October is cranberry season! And in the dunes of Cape Cod, you can find wild cranberries growing in abundance. They grow in the swampy, boggy valleys between high dunes. And they're one of 2 crops native to the salty, sandy soils of New England (blueberries are the other one).
A 19th century ship captain was the first person to grow cranberries for his own use. Why would he want to do that? Because the berries are high in vitamin C, which prevents a disease called scurvy—something a lot of sailors used to get because they didn't have access to fresh fruits when they were out on long sea voyages. The ship captain grew cranberries, and brought them aboard his ship in barrels.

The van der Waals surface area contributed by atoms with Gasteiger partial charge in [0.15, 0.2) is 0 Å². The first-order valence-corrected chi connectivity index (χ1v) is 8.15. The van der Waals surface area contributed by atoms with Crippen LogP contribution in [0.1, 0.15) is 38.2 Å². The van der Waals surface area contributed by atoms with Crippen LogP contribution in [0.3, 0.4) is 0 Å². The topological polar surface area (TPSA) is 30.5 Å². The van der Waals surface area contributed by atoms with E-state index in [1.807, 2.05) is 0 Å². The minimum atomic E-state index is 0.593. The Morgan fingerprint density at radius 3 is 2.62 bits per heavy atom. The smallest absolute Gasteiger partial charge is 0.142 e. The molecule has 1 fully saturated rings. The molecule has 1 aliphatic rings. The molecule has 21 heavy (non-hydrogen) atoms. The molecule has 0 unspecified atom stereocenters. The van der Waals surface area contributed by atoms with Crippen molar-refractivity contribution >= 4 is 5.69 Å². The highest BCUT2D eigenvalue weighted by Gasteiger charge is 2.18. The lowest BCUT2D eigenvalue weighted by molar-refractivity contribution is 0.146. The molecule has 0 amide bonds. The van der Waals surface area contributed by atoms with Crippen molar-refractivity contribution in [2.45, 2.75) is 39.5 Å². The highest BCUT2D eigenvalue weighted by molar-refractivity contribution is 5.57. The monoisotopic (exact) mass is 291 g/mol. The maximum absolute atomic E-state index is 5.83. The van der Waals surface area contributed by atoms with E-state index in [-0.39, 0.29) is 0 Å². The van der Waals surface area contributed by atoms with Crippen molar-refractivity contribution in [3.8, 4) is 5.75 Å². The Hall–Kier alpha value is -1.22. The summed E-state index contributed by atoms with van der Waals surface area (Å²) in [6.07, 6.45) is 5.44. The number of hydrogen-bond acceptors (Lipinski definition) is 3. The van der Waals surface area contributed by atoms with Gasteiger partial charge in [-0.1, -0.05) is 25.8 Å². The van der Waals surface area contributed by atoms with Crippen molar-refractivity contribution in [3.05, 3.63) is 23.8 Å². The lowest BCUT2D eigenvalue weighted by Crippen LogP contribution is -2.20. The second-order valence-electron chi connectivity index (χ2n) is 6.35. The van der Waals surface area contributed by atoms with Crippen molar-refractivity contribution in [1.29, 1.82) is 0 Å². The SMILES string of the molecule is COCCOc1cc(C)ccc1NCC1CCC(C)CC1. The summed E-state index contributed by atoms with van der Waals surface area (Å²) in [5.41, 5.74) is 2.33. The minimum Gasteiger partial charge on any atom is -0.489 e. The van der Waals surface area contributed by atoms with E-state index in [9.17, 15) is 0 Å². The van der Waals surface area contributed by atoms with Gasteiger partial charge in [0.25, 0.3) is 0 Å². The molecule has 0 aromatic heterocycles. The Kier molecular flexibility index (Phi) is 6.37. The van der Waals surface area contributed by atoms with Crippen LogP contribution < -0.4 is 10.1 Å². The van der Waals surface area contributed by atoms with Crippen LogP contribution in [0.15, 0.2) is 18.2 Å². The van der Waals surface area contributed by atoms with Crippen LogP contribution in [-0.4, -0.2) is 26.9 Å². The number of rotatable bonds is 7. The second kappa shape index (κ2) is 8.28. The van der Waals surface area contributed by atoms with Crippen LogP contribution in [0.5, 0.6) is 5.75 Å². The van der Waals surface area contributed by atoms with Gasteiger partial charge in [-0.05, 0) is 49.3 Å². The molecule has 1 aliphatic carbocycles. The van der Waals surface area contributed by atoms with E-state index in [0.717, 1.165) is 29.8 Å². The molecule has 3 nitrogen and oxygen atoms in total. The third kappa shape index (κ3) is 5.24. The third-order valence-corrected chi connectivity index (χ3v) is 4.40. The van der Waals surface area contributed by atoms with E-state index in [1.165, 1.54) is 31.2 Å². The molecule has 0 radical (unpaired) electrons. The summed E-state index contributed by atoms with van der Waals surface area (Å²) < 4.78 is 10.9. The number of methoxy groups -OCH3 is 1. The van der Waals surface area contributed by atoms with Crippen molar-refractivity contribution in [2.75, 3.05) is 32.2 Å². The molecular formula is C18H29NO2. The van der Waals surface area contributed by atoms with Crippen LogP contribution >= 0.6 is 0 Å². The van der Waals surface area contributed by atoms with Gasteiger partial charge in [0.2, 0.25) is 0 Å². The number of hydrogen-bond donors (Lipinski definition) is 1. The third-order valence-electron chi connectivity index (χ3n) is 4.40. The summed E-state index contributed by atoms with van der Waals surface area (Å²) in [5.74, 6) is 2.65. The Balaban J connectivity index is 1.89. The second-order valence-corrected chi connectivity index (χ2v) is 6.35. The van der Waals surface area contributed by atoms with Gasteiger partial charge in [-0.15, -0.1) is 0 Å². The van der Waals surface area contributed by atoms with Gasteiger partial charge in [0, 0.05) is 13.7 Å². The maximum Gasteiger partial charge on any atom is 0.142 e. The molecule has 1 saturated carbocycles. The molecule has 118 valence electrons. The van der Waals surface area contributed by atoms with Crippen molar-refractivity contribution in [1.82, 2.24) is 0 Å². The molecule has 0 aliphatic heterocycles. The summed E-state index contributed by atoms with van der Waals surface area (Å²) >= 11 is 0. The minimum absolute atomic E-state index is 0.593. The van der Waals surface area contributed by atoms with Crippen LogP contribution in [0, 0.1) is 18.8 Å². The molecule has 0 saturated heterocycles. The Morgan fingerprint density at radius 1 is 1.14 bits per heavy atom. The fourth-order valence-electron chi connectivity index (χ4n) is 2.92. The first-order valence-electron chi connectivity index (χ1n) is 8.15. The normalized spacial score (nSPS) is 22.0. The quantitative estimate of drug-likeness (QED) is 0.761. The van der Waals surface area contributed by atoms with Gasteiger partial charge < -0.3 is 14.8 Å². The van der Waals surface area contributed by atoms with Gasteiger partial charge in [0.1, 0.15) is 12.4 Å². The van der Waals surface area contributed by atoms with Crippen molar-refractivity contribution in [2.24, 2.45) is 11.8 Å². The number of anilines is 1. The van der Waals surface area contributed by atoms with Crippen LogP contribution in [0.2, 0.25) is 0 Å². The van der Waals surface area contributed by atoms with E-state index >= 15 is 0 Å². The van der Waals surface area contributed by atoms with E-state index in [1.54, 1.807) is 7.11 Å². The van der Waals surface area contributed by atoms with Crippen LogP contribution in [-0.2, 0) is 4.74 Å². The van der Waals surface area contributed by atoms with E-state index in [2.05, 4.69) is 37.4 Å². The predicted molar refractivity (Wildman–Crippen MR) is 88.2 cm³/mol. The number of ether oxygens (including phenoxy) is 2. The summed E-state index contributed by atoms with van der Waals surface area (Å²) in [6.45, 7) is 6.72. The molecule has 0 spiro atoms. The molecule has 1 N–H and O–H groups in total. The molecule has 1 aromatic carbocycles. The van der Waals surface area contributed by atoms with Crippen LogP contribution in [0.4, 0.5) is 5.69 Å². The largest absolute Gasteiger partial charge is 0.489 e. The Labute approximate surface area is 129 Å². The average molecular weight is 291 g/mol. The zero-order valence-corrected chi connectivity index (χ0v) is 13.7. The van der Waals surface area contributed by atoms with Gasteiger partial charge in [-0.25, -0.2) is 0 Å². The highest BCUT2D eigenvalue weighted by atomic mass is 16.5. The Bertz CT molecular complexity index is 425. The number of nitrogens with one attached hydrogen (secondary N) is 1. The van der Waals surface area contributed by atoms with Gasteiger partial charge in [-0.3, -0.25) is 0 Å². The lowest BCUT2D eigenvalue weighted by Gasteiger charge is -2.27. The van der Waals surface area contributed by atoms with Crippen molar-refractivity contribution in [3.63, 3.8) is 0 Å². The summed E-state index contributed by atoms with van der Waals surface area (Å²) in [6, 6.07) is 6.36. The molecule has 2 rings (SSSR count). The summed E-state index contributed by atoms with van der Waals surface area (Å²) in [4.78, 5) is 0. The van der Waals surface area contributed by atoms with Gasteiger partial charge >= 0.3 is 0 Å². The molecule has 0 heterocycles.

Most people buy cranberries at the supermarket that are harvested from giant commercial cranberry farmers. But we picked them wild in Provincetown, MA two weekends ago. There were so many of them we could hardly carry our full baskets out!
You can read more about wild cranberries in my article in Odyssey magazine: